Yamaha HTR-6250 Home Theater Receiver Reviewed

Published On: August 13, 2009
Last Updated on: October 31, 2020
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Yamaha HTR-6250 Home Theater Receiver Reviewed

This receiver is "rock solid when it comes to HDMI performance" and "the YPAO system is awesome and with the Compressed Music Enhancer works near miracles with downloaded music." It also works well with a wide variety of modern loudspeakers. Overall, this machine has a fair amount of features in an affordable package...

Yamaha HTR-6250 Home Theater Receiver Reviewed

By Author: Andrew Robinson

Andrew Robinson began his career as an art director in entertainment advertising in 2003, after graduating from Art Center College of Design. In 2006, he became a creative director at Crew Creative Advertising, and oversaw the agency's Television Division, where he worked for clients such as TNT, TBS, History, FX, and Bravo to name a few. He now has one of the most popular AV-related channels on YouTube.


Five hundred dollars didn't buy you much in terms of a home theater receiver a few years ago; however today it seems as if five hundred dollars is the new grand as manufacturers are able to pack state-of-the-art features into black boxes for half the cost. Case in point: the Yamaha HTR-6250 reviewed here, which features full 1080p upscaling via its HDMI inputs and support for the latest high resolution surround sound codecs, not to mention iPod compatibility and automated room correction - all for $479.95. Too good to be true? Not exactly, though the HTR-6250 is lacking in some areas, mainly legacy source options and upgradeability that plays a large role in its otherwise meager asking price.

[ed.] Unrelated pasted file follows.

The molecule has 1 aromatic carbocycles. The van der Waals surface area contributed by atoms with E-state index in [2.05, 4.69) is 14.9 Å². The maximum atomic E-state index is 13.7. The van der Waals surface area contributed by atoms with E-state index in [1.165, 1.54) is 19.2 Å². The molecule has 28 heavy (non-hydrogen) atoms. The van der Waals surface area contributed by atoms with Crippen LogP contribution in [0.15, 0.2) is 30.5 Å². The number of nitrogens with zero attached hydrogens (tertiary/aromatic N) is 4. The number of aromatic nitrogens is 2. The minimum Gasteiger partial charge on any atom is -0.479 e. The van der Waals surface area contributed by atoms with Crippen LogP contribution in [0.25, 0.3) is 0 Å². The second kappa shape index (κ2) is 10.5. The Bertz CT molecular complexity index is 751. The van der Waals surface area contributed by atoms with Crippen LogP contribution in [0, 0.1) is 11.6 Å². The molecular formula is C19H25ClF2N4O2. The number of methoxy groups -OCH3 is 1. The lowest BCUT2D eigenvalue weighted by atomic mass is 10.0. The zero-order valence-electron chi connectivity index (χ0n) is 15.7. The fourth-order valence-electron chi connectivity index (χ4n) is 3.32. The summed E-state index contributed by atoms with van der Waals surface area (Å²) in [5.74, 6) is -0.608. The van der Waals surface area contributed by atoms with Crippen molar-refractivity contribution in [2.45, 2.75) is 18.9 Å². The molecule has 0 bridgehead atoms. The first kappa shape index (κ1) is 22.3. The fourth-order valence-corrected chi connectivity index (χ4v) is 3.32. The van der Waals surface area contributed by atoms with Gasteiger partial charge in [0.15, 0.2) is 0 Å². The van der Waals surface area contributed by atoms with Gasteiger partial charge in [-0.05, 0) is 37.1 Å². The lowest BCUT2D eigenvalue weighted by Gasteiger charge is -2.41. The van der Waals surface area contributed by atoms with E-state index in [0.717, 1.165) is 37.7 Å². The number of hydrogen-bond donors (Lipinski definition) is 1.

Additional Resources
Read more HDMI receiver reviews from the likes of Sherwood, Yamaha, Integra, Marantz, Denon and others from this resource page.

The HTR-6250 looks much like any current Yamaha receiver out there sans their top-flight offerings. It's black, has numerous hard controls and Yamaha's signature volume pot. If I'm honest it's not a sexy looking receiver by any means, though what it lacks in form it gains in function. For starters it features full 1080p video upscaling via its single HDMI monitor out. The HTR-6250 has four HDMI inputs and is complemented by two component video inputs as well as four composite video inputs. No S-Video here. There is a lack of digital audio inputs round back, four to be exact, two coaxial and two optical. However, I'm sure Yamaha is banking on the average consumer being content with its four HDMI inputs that handle both audio and video signals.

Speaking of audio signals, the HTR-6250 can playback all the latest high resolution audio formats such as Dolby TrueHD and DTS-HD Master Audio, as well as all of the older Dolby and DTS audio formats. The HTR-6250 features Yamaha's own Compressed Music Enhancer format, which is good for those who listen to a lot of MP3's and the like via an iPod or portable music player. With regards to portable music devices, the HTR-6250 can accommodate them in a number of different ways: first via its front mounted Aux input, second via Yamaha's own iPod dock (sold separately) and third using Yamaha's Bluetooth receiver (sold separately) which can stream music files through any Bluetooth enabled device. The Compressed Music Enhancer works wonders on lower resolution audio files and really shows that Yamaha isn't viewing the iPod or other portable MP3 devices as a fad but as a legitimate source of music for its consumers. All of the HTR-6250's sound can be tailored to seemingly any environment with the help of Yamaha's YPAO automated room correction EQ. YPAO is Yamaha's take on what Audyssey has been up to for years, though I prefer the YPAO sound over that of an Audyssey set-up any day.